Michael Gerber
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Knowing the internet, SEO alone will probably make this the most popular post in the history of Dullblog (hello Were John and Paul Lovers). But my thoughts are philosophical, not evidentiary. Spare your revulsion for a moment while I share some thoughts which may explain a lot of what I’ve written on this blog since 2010.

Fact: there is a level of fame, wealth, and power that dehumanizes you, and makes you dehumanize others. This, in our current cultural moment, is epitomized by Jeffrey Epstein and his little black book. I think the Beatles experienced this level of fame/wealth/power, as did the Stones and all the others in their milieu. Shit, I bet Gary Puckett and the Union Gap experienced it, for six glorious weeks or something.

The shorthand for this behavior-which-dehumanizes is “decadence,” and like obscenity, it’s hard to define but you know it when you see it. Some characteristics are: extreme sexual appetites with strong flavors of objectification, taboo-busting and lack of consent; profligate spending; gross consumption; and manipulation of justice to avoid consequences. Decadence is, mostly, a rich man’s disease; rich women will participate, but are usually too aware of the provisional nature of their privilege to execute the full de Sade.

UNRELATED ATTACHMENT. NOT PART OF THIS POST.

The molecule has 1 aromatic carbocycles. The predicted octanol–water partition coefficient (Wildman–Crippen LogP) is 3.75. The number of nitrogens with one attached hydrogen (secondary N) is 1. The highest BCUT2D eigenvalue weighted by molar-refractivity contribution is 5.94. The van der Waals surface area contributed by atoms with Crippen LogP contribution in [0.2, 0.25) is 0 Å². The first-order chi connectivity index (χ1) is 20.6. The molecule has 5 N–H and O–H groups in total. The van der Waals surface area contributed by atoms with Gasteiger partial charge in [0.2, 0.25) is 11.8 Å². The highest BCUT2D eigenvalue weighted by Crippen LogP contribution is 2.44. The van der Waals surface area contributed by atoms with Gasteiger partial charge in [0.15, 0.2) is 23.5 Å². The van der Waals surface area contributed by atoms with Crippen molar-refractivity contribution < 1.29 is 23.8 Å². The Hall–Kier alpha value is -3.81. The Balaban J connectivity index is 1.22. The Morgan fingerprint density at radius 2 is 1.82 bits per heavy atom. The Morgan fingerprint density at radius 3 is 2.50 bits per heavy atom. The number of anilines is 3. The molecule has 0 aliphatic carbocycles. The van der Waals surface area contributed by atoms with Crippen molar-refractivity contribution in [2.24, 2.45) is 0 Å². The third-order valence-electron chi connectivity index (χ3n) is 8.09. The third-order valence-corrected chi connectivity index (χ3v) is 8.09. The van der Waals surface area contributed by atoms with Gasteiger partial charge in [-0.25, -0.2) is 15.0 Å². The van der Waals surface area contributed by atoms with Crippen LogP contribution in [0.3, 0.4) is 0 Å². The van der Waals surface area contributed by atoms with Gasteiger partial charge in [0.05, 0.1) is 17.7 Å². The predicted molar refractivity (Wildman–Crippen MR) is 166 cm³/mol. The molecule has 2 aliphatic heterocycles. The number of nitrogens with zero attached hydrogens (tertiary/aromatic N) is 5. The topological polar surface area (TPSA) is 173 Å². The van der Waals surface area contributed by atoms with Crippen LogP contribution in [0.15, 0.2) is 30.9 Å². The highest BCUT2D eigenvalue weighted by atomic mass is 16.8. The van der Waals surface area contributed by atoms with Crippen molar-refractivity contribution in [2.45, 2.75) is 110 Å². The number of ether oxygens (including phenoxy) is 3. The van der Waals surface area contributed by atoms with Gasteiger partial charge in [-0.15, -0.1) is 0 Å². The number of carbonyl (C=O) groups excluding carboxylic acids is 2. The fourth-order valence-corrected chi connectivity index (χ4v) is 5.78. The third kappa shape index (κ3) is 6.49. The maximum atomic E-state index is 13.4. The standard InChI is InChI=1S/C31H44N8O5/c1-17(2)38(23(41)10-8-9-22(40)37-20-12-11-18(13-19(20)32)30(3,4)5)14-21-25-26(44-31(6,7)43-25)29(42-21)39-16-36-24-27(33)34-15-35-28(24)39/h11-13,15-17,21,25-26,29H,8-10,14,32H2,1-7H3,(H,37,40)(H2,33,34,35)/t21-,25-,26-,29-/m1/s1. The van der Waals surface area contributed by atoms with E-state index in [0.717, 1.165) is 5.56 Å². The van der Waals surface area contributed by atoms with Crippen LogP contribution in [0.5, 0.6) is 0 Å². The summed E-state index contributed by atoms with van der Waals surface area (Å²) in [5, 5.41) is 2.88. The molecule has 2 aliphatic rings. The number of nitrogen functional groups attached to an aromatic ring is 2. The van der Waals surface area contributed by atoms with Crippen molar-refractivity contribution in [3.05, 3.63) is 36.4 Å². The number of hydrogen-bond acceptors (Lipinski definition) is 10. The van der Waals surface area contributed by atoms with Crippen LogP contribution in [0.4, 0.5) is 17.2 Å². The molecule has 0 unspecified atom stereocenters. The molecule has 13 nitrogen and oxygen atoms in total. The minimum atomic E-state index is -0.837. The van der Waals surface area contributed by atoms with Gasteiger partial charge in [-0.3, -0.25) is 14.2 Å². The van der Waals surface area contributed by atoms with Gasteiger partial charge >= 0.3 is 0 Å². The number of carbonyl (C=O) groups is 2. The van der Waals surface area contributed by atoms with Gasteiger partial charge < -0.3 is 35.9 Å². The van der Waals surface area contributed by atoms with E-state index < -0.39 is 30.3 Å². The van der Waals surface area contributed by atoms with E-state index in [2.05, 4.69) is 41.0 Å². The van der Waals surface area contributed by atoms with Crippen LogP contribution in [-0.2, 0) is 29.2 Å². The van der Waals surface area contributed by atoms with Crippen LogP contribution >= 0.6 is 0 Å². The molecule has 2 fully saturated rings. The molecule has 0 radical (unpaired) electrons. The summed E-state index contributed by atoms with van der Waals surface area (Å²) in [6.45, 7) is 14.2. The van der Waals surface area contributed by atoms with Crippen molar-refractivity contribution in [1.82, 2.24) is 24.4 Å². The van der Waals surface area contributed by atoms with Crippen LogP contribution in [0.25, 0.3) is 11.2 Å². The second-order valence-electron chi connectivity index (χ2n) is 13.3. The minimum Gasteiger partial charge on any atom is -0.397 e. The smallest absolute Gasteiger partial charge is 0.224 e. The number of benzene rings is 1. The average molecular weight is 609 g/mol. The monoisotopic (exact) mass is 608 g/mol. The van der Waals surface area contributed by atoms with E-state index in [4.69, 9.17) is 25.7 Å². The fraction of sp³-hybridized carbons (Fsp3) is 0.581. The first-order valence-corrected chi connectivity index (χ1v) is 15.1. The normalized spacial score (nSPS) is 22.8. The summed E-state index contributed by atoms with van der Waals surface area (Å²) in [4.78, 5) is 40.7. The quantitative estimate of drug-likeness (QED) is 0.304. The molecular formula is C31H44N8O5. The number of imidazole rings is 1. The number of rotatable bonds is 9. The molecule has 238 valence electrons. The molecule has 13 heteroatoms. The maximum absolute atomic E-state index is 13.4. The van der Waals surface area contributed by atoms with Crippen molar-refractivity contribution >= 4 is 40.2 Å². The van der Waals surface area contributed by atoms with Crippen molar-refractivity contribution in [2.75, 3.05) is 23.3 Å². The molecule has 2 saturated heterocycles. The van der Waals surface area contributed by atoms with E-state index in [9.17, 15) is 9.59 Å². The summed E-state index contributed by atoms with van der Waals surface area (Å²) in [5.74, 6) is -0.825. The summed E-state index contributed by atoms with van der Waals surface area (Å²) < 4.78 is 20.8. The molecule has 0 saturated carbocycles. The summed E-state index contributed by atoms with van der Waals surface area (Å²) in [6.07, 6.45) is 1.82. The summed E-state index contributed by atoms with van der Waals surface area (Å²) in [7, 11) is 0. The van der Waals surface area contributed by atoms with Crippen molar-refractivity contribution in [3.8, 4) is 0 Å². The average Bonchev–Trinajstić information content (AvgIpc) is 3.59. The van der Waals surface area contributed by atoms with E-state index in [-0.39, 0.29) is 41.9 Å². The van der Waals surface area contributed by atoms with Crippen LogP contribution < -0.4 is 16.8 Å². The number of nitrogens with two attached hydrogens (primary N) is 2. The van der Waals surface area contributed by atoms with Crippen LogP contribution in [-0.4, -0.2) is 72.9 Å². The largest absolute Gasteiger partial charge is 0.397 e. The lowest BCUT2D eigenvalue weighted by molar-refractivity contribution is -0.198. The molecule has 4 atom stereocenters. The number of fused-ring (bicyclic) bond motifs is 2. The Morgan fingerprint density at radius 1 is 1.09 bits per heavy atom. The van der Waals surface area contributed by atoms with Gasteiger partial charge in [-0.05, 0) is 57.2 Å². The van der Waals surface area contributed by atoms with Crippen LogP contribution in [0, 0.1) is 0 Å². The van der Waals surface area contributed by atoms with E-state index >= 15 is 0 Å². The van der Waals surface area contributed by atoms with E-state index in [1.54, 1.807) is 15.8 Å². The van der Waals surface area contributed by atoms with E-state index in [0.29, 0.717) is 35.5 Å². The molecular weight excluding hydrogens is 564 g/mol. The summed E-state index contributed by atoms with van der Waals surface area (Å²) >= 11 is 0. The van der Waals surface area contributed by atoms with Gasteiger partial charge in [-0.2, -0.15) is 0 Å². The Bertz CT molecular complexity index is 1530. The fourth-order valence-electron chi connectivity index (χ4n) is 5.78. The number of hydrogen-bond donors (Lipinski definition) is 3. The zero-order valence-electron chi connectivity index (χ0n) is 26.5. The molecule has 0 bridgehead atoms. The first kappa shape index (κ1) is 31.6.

Both Left and Right use it as a swear, calling the other “decadent” and pointing to it to plump for their brand of revolution. Capitalism entices us with the possibility of decadence, then paints those rich or famous enough to achieve it as the kind of people who would never.

Then it sells us the tell-all bio.

The cycle of Life continues.

The role of decadence in the Beatles story—who did what, with whom, and why—will never be told, for one obvious reason: nobody wants to hear it. That, to me, is what makes The Beatles something different than a standard showbiz story like Elvis or Sinatra or Zep or Joan Crawford. People don’t want to hear the bad stuff. The sales of Goldman’s book proved that; so did, in the other direction, the Anthology. Only the Beatles could make an apprenticeship in the Reeperbahn seem almost…cute? “Awww, George is dating a stripper! At 17!”

I actually think that John, Paul, George and Ringo probably participated in less decadence than other people in similar situations; I don’t get an “evil” vibe off of any of them, and even when people like Sammy Davis Jr. were dabbling in Satanism, The Beatles steered clear. If they were/are not decent fellows, they sure did/do a great job of pretending like it. So while I’ve always assumed that there are photographs of John Lennon crawling out of a Dutch whorehouse, I also think there are probably not photos of him orchestrating something out of Eyes Wide Shut. We must always remember that The Beatles were rich poor kids; decadence, for them, was a pub in your own basement!!!